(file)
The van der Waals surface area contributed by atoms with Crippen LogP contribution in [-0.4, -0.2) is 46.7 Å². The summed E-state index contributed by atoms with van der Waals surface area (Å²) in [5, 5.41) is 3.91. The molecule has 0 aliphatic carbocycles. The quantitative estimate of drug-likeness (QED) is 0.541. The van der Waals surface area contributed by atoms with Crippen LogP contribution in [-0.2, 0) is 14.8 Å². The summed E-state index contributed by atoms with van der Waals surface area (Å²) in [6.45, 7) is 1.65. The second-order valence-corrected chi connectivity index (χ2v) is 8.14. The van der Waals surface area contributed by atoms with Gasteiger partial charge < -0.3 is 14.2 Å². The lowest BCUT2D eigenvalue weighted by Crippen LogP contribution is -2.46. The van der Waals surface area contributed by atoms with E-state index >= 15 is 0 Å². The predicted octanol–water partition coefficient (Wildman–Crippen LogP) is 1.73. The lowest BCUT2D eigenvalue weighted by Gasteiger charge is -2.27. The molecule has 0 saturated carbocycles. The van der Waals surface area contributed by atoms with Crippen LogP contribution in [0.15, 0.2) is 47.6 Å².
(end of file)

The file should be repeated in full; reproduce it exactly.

The van der Waals surface area contributed by atoms with Crippen LogP contribution in [-0.4, -0.2) is 46.7 Å². The summed E-state index contributed by atoms with van der Waals surface area (Å²) in [5, 5.41) is 3.91. The molecule has 0 aliphatic carbocycles. The quantitative estimate of drug-likeness (QED) is 0.541. The van der Waals surface area contributed by atoms with Crippen LogP contribution in [-0.2, 0) is 14.8 Å². The summed E-state index contributed by atoms with van der Waals surface area (Å²) in [6.45, 7) is 1.65. The second-order valence-corrected chi connectivity index (χ2v) is 8.14. The van der Waals surface area contributed by atoms with Gasteiger partial charge < -0.3 is 14.2 Å². The lowest BCUT2D eigenvalue weighted by Crippen LogP contribution is -2.46. The van der Waals surface area contributed by atoms with E-state index >= 15 is 0 Å². The predicted octanol–water partition coefficient (Wildman–Crippen LogP) is 1.73. The lowest BCUT2D eigenvalue weighted by Gasteiger charge is -2.27. The molecule has 0 saturated carbocycles. The van der Waals surface area contributed by atoms with Crippen LogP contribution in [0.15, 0.2) is 47.6 Å².